- Socialisation and re-municipalisation of public services. Good and strong public services, especially public health systems, cannot be managed under the logic of profit maximisation. Trade and Investment agreements must exclude all public services and grant people the full right to organise services democratically.
- End irrational unnecessary trade and establish complementarity Redundant trade, meaning exchanging the same goods between countries, as well as shipping food to other countries for processing and then re-importing (peeled shrimps, frozen potatoes…) is killing the climate and needs to stop. We need to establish the principle of complementarity that prevents imports from afar of what can be produced locally, based on the principles of food sovereignty, solidarity and sustainability.
- Strengthening local agroecological systems that protect climate and biodiversity. Industrialised agriculture based on deforestation, monocultures, genetically modified seeds and huge quantities of pesticides and fertilizers needs to end. It destroys the livelihoods of people, animals and plants and facilitates outbreaks of viruses like Covid-19.
- Trade policy must prioritize local agroecological systems based on strong social and labour rights.
ACCION ECOLOGICA Ecuador
Africa Europe Faith & Justice Network Europe
Allianz gerechter Handel Austria
alofa tuvalu France
Amigas de la Tierra Spain
Amis de la Terre France France
Anders Handeln Austria
association traits portraits France
ATTAC Argentina Argentina
Attac Austria Austria
ATTAC ESPAÑA España
Attac France France
Attac Ireland Ireland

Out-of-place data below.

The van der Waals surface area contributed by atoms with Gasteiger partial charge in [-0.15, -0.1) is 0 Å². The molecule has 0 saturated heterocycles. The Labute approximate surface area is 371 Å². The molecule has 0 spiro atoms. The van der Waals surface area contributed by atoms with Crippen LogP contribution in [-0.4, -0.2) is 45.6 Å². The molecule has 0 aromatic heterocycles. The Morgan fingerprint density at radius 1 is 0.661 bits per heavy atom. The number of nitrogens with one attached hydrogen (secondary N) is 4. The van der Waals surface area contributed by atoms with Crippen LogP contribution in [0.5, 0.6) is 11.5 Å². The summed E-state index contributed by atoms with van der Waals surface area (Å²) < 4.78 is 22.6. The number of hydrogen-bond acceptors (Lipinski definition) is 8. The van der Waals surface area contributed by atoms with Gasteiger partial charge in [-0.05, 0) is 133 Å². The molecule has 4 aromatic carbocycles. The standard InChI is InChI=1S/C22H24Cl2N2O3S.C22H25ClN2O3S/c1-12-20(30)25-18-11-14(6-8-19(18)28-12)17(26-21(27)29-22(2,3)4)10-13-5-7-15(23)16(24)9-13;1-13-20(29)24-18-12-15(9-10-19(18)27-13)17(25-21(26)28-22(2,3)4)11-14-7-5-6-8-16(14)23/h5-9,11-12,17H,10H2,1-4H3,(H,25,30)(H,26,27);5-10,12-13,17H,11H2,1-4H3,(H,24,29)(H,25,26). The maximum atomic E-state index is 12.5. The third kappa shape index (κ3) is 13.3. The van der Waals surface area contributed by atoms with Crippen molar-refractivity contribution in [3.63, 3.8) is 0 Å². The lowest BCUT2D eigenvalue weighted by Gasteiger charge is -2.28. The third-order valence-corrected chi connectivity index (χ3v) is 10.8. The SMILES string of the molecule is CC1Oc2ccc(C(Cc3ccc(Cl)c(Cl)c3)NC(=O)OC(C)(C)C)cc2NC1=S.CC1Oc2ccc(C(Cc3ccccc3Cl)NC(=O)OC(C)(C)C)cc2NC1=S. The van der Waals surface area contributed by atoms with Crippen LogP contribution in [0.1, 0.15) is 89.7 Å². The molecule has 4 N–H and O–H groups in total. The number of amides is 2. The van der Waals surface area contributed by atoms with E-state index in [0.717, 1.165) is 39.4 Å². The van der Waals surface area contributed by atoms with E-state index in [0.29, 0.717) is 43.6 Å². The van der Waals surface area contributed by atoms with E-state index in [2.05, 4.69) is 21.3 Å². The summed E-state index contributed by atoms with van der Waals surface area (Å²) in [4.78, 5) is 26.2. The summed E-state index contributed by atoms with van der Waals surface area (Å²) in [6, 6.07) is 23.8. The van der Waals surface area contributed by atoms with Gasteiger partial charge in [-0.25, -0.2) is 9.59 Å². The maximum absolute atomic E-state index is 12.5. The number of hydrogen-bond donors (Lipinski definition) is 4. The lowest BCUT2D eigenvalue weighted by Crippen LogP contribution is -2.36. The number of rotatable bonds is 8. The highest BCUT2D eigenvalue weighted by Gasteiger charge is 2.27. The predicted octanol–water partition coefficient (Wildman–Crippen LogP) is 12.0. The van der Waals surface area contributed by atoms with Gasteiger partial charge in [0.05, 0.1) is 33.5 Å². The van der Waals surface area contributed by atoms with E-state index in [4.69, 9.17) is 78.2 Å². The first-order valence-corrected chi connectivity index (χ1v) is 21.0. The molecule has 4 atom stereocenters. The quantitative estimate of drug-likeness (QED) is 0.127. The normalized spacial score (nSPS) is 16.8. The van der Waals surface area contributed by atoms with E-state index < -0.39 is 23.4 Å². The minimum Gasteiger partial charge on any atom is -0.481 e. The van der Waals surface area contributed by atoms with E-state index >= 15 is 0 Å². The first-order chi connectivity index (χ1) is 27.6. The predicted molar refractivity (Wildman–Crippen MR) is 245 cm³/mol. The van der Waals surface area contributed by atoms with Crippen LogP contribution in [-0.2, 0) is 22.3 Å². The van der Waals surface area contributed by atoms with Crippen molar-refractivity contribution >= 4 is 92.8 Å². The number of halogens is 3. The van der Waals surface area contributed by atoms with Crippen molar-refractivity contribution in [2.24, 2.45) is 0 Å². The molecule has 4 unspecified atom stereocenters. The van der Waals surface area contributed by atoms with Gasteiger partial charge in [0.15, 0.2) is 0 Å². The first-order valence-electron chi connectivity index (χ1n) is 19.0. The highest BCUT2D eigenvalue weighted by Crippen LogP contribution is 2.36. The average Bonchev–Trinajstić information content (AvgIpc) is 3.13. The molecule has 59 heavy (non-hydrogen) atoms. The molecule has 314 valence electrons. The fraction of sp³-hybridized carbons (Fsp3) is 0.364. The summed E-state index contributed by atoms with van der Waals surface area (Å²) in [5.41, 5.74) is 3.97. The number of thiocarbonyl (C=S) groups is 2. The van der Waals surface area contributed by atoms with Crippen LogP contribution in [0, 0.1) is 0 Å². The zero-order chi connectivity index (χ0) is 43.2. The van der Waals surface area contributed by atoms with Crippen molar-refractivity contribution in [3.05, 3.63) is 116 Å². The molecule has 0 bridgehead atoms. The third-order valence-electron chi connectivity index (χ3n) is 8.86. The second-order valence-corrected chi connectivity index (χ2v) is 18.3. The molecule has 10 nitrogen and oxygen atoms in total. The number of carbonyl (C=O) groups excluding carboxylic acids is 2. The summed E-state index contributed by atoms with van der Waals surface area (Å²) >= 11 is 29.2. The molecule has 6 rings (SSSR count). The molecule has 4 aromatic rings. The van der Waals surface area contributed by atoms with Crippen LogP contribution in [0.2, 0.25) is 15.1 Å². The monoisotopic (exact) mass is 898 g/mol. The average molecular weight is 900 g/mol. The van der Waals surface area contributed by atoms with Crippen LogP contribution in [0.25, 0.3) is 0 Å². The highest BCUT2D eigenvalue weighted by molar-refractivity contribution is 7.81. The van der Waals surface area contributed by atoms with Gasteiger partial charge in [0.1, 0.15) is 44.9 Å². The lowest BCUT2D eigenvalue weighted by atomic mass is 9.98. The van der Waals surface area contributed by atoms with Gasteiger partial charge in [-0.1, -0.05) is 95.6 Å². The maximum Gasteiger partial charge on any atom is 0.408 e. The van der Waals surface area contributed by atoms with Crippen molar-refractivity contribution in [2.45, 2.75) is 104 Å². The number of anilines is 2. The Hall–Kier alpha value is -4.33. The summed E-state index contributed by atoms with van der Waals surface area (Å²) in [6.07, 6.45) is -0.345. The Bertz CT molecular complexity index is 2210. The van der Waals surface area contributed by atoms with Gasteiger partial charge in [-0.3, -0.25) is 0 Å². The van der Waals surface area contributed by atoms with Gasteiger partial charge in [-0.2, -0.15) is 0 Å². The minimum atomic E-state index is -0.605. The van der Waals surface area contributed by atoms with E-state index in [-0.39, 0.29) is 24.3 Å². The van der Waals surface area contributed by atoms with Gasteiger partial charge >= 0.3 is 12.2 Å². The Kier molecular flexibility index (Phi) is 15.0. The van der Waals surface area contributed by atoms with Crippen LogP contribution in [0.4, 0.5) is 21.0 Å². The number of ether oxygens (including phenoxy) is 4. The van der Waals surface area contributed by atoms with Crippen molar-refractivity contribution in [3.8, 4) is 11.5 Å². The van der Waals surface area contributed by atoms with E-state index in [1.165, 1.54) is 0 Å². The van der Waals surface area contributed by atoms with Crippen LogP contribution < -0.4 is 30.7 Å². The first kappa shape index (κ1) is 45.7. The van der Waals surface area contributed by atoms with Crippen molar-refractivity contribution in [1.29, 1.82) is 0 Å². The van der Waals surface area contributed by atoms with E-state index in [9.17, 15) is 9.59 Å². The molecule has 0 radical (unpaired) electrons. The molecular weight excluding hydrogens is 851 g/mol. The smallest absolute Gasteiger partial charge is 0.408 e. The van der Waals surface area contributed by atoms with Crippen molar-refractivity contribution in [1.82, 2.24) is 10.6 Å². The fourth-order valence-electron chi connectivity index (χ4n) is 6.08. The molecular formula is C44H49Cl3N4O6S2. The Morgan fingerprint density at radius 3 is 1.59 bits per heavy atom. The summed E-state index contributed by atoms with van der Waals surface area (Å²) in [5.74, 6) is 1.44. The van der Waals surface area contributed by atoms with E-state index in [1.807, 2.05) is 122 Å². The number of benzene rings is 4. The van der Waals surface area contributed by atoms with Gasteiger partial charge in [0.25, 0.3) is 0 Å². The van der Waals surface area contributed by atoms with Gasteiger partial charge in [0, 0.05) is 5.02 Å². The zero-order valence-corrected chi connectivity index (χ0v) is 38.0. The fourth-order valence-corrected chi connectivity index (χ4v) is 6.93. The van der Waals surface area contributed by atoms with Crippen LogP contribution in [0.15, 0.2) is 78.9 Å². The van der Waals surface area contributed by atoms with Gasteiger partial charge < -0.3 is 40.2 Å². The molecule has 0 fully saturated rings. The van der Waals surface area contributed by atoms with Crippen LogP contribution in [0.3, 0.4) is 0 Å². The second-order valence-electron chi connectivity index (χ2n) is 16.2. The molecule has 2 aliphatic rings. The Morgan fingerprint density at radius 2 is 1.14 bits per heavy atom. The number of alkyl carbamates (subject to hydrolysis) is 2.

ATTAC Switzerland Switzerland
AUGE/UG – Alternative, Grüne und Unabhängige GewerkschafterInnen Austria
Berliner Wassertisch Germany
CADTM France France
Campaña No a los Tratados de Comercio e Inversión Spain
Campanya Catalunya No als Tractats de Comerç i Inversió Spain
CCFD-Terre Solidaire France
Center for Encounter and Active Non-violence Austria
Centre for Research on Multinational Corporations (SOMO) Netherlands
Centro de Documentación en Derechos Humanos “Segundo Montes Mozo SJ” (CSMM) Ecuador
Centro de Estudios Heñói Paraguay
Collectif Arcois pour la Planète France
Collectif Stop CETA/Mercosur France
Comité de solidarité avec les Indiens des Amériques (CSIA-Nitassinan) France
Comité Pauvreté et Politique France
Confederation paysanne France
Corporate Europe Observatory (CEO) Belgium
Corporations.Zero Tolerance Portugal
Ecologistas en Acción España
Emmaüs International France (headquarters)
Enginyeria Sense Fronteres Spain
European Network Oscar Romero Commitees Belgium
Fédération Artisans du Monde France
FIAN Deutschland Germany
Food & Water Action Europe Belgium
Forum Umwelt und Entwicklung Germany
France Amérique Latine (FAL) France
France Nature Environnement France
Friends of the Earth Europe European Union
Fundación Solón Bolivia
Global Aktion Denmark
Global Justice Now United Kingdom
Grüne Bildungswerkstatt NÖ Austria
Handel Anders! coalitie Netherlands
Institute for Agriculture and Trade Policy (IATP) Europe
Institute for Policy Studies, Global Economy Project United States
Internationaler Versöhnungsbund Austria
Katholische ArbeitnehmerInnen Bewegung Österreich Austria
Kölner Bündnis für gerechten Welthandel Germany
Les Jardins Saint Michel sprl Belgium
Local Futures International
Maison des Citoyens du Monde France
Mouvement d’Action Paysanne (MAP) Belgium
Naturefriends Greece Greece
NaturFreunde Deutschlands Deutschland
NOAH Friends of the Earth Denmark Denmark
PEPS Pour une Écologie Populaire et Sociale France
Plataforma América Latina mejor sin TLC América Latina
Platform Aarde Boer Consument Netherlands
PowerShift e.V. Deutschland
Private individual Spain
Proge union Austria
Revoluciona o Mundo Portugal
SOL – Menschen für Solidarität, Ökologie und Lebensstil Austria
SOS Racismo Portugal
Stop TTIP/CETA Italia Campaign Italy
Touche pas à mon schiste France
Transnational Institute Netherlands
TROCA- Plataforma por um Comércio Internacional Justo Portugal
TTIP Network Finland Finland
Union syndicale Solidaires France
Voedsel Anders NL Netherlands
Werkstatt Ökonomie Germany
WIDE – Network for women´s rights and feminist perspectives in development Austria
ZERO – Association for the Sustainability of the Earth System Portugal